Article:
Here is today’s minor-league report.
The flailing, free-falling Mariners are in danger of taking the most frightening step in a franchise’s evolution: The one into irrelevance, marked by rampant apathy.
Right now, Mariner fans are still in the anger stage, by and large. Those who care about the M’s are ticked beyond belief. After yesterday’s latest non-competitive mismatch of a defeat to Minnesota, host Matt Pitman had an appropriate vent session on the ESPN 710 post-game show. Voices were shaking with emotion as they detailed their grievances, which were many and varied. Right now, of course, the Mariners can do no right, and so they have no choice but to take all the slams coming their way.
Funny thing about baseball – everyone has an opinion on what’s being done wrong, and how it can be done better. As long-time minor-league manager Rocky Bridges once said (and there are many variations of this quote, but the essence is the same): “There are three things that the average man thinks he can do better than anybody else. Build a fire, run a hotel and manage a baseball team.”
In the current climate, with the team collapsing, every move by the manager and front office — even the defensible ones — are open season for second-, third- and fourth-guessing.
That being said, at least when there’s rage, it shows that fans still care. I think any sports team will take passionate anger over apathy. And yet I fear that’s where the Mariners are headed. There will always be the hard-core – found on blogs like this and heard calling into post-game shows – to vent when things go off track. But more and more I’m hearing from people who say they are simply tuning out the M’s – moving on to football or soccer, or opting to read a book or see a movie. It will be very interesting to see the attendance totals the rest of the year. I suspect it won’t be pretty. Through June 30, television ratings were down about 15 percent from last year, though interestingly, radio ratings are up, which shows the ongoing lure of the year-long melodrama that is a baseball season.
Let’s face it – this is not a compelling team to watch. In fact, far too often, it’s out and out boring. That’s a byproduct, of course, of its biggest shortcoming, an offense that’s anemic beyond belief. The Mariners currently have scored 344 runs, which ranks 30th among 30 teams – 15 fewer runs than the Pirates at No. 29, despite having played two more games than the Pirates. They’re on their way to being historically bad offensively, and that has led to far too many games in which it appears they are going through the motions. It’s awfully hard to look dynamic with no one on base, and it’s a function not of lack of effort or desire, but simply the fact that the Mariners don’t have enough good hitters. Not a real deep analysis, but there it is. You can’t “make something happen” when nothing is happening.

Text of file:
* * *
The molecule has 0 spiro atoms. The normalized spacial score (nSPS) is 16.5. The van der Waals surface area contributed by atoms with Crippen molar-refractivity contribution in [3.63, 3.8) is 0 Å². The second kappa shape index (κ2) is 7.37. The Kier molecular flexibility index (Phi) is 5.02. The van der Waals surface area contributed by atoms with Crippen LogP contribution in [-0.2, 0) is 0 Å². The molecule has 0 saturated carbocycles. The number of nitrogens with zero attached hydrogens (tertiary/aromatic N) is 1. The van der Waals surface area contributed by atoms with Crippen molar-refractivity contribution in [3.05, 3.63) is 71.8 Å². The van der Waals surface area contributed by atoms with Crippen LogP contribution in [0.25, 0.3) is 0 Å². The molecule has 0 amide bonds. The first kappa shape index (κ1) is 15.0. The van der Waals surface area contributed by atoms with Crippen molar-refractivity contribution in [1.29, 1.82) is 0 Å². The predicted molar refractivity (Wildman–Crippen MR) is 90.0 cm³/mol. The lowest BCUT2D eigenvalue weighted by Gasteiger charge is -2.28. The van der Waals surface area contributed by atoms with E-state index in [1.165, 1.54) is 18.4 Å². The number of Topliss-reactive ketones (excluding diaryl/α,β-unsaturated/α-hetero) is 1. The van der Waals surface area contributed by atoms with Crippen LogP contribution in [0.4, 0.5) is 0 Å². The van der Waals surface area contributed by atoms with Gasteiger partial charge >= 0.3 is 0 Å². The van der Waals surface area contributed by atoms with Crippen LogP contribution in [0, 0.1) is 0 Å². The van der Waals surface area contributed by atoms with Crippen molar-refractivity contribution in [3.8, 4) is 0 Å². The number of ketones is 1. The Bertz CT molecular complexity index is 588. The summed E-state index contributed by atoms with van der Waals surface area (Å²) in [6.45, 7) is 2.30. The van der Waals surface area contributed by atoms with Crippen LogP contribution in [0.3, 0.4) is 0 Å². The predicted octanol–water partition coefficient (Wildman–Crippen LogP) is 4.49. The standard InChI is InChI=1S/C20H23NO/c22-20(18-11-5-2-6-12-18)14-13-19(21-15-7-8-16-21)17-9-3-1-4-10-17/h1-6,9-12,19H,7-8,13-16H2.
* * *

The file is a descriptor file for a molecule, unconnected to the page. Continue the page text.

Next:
Some poor teams at least make it interesting for their fans by blasting the ball around the yard, only to be undone by terrible pitching. The Mariners, by and large, have had good (or great, in some cases) starting pitching this year. But with just 63 homers – again, the lowest total in the majors – they’re not going to knock your socks off with tape-measure blasts. The result is far too many games in which they’ve score 0, 1, 2 or on a real good day, 3 runs.
Yes, there’s an inherent excitement in a good pitcher’s duel, but when you lose them most of the time – the Mariners are 10-52 in games in which they score fewer than four runs – the thrill is gone pretty quickly. Monotony sets in, with equal parts frustration, especially when the team’s rare rallies are squandered by the absence of a timely hit, or even a timely ground out or fly ball.
There’s also excitement in watching the development of prospects to pin the hopes of the future upon. But that’s been a frustrating venture as well in 2010. Justin Smoak showed flashes in Anaheim, with homers from each side of the plate in back-to-back games, but generally was overmatched and out-of-kilter, and wisely sent back to Tacoma to regroup. His future remains bright, but it clearly won’t be an instant impact. Other than Michaael Saunders, who else is there on the Mariners right now to represent the Great Shining Hope? Those are all to be found in Tacoma, or West Tennessee.
It’s a giant, teeming mess, which is why the focus today is on Don Wakamatsu’s managerial status. No matter how that turns out — and all’s quiet, as of 11:45 a.m. — the challenge for the entire Mariner organization right now is to keep the team from degenerating into irrelevance, and to keep their fans from making the shift from anger to apathy.
It won’t be easy. Better times may well be ahead, although it’s hard to imagine right now. Keep in mind that the Detroit Tigers went from 119 losses in 2003 to the World Series in 2006. Of course, another way to look at it is they went from 106 losses in 2002 to 119 losses in 2003 to the World Series in 2006; you’d hate to think that this season isn’t rock bottom.
It sure feels that way, doesn’t it? I still believe the Mariners have a large, strong, passionate fan base at their disposal. They’re suffering now, maybe even starting to tune out, but will re-emerge in full force if and when things get better. Just six months ago, the Mariner bandwagon was filled to overflowing. They’re jumping off right and left, but I suspect they won’t go far.
This season is shot, but it will be fascinating to see what direction the rebuilding takes this winter. It will be one of the most important offseasons in franchise history — and the first step to winning back the fans. But as this season proved, winter scorecards don’t mean much. The real steps toward renewed relevance will ultimately have to take place on the field.